Prevent Conflict, Save Money with Client Expectation Management

What do you do when a client has a service complaint, but your team has conducted the job exactly as they should have. Was the job a failure, or did the client have the wrong expectations. Very often, it can be the latter.

Trent Chapman, the co-owner of Local Pest Experts and former Rapid Solutions trainer, recently did a highly useful webinar with some Rapid clients. about the role of service calls and what a game-changer it can be to properly manage client expectations.

In the below article, we share Trent’s experience on customer service, why you should be careful around your advertising and promotional material, and the role of documentation in pre-engagement agreements and inspections.

rent Chapman, the co-owner of Local Pest Experts and former Rapid Solutions trainer, recently did a highly useful webinar about the role of service calls and managing client expectations with some Rapid clients.
Local Pest Experts co-owner and former Rapid Solutions trainer, Trent Chapman

Service call rates and client expectations

In his webinar, Trent asked business owners to estimate what percentage of the jobs their company does results in customer complaints. Less than 5%; 5-10%; 10 – 15%; or higher than 15%? And of those calls, how many did they think were due to legitimate failures on their team’s part.

He pointed out that knowing this can help you to quantify how much in dollar value you can save by improving client expectation management.

“If you can set the expectations and the client can understand them, and you can do it in a way that you can scale, you can save time and money,” says Trent.

Trent ran the numbers for his business and found that for every 1% service call rate that they can save from unnecessary service calls, they can save $200 a year.

“It’s a fairly easy thing to do, and the higher your service call rate the bigger the number you’d be able to save quite easily with very little effort,” he added.

As a general rule of thumb. Trent likes his business’ service call rate to be around 5-7%.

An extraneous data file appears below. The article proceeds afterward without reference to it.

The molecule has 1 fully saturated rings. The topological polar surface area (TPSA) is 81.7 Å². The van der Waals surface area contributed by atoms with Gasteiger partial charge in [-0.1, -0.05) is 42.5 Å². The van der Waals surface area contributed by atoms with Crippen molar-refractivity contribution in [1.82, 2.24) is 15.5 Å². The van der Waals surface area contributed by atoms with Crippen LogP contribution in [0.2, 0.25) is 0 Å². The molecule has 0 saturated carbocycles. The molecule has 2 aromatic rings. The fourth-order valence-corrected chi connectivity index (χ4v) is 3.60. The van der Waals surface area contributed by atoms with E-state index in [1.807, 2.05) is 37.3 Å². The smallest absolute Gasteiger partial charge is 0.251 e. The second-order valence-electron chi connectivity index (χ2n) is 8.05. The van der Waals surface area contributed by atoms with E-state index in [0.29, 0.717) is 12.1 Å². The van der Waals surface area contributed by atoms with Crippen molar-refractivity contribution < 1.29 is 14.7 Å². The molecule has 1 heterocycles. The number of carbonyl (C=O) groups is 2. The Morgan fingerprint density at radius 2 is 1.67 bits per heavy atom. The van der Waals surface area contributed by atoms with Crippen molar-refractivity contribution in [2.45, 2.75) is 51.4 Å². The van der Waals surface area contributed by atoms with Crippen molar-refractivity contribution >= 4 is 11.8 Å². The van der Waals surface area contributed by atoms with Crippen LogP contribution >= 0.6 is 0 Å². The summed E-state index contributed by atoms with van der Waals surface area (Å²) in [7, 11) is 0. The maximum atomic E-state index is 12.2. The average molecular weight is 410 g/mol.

“Anything less than that and I start to get a little bit worried that we’re not setting expectations that clients can call us freely. And then, instead of calling us, they’re calling someone else.”

Setting the expectation at 5-7% gives you a base to work off of. Trent says that if you’re averaging 15% in service calls, you can easily cut down your service call rate by half if you set client expectations properly – and this equals money saved: “If you work on a business like ours, for instance, an 8% reduction in service calls would equate to around $28,000 saved a year.”

Here's how to manage service calls and manage client expectations.

How to manage client expectations

Let’s take the example of a pest control business with this scenario:

The customer has a cockroach infestation and calls in your team. They carry out the pest control treatment as they should. However, the next day the customer sees another cockroach and logs a call.

Does this mean the job has been a failure?

As pest control technicians know, it hasn’t – as certain treatments may take time to completely eradicate an infestation or work in cycles.

However, if this wasn’t communicated to the customer, they would think that it hadn’t worked.

“You need to make sure the customer is fully aware of what the outcome should look like so that they can fully understand it,” says Trent. “Give them some level of measurability around what they should be seeing.”

Remember: If you don’t set the client’s expectations, customers will set them for you. And when customers set expectations, there’s a good chance that they’ll be unreachable.

“The majority of clients are not crazy or unrealistic. There’s simply a gap between what you can achieve and what they think is possible. Use education to close and bridge that gap -don’t leave the space there where they can fill it in with their own expectations. When talking to a client, say ‘this is what I’ve done, why I’ve done it, and this is what you can expect,” says Trent.

There’s no such thing as winning an argument with a customer

Even if you’ve felt that you’ve proven your point or ‘won’ an argument with a customer, you walk away having damaged your reputation.

“You can win on all fronts, but you’re never going to walk away without a detractor. And detractors are poison to your business.” says Trent. “At best, it’s going to take your time, focus and attention. And these things are very rich commodities for business owners.”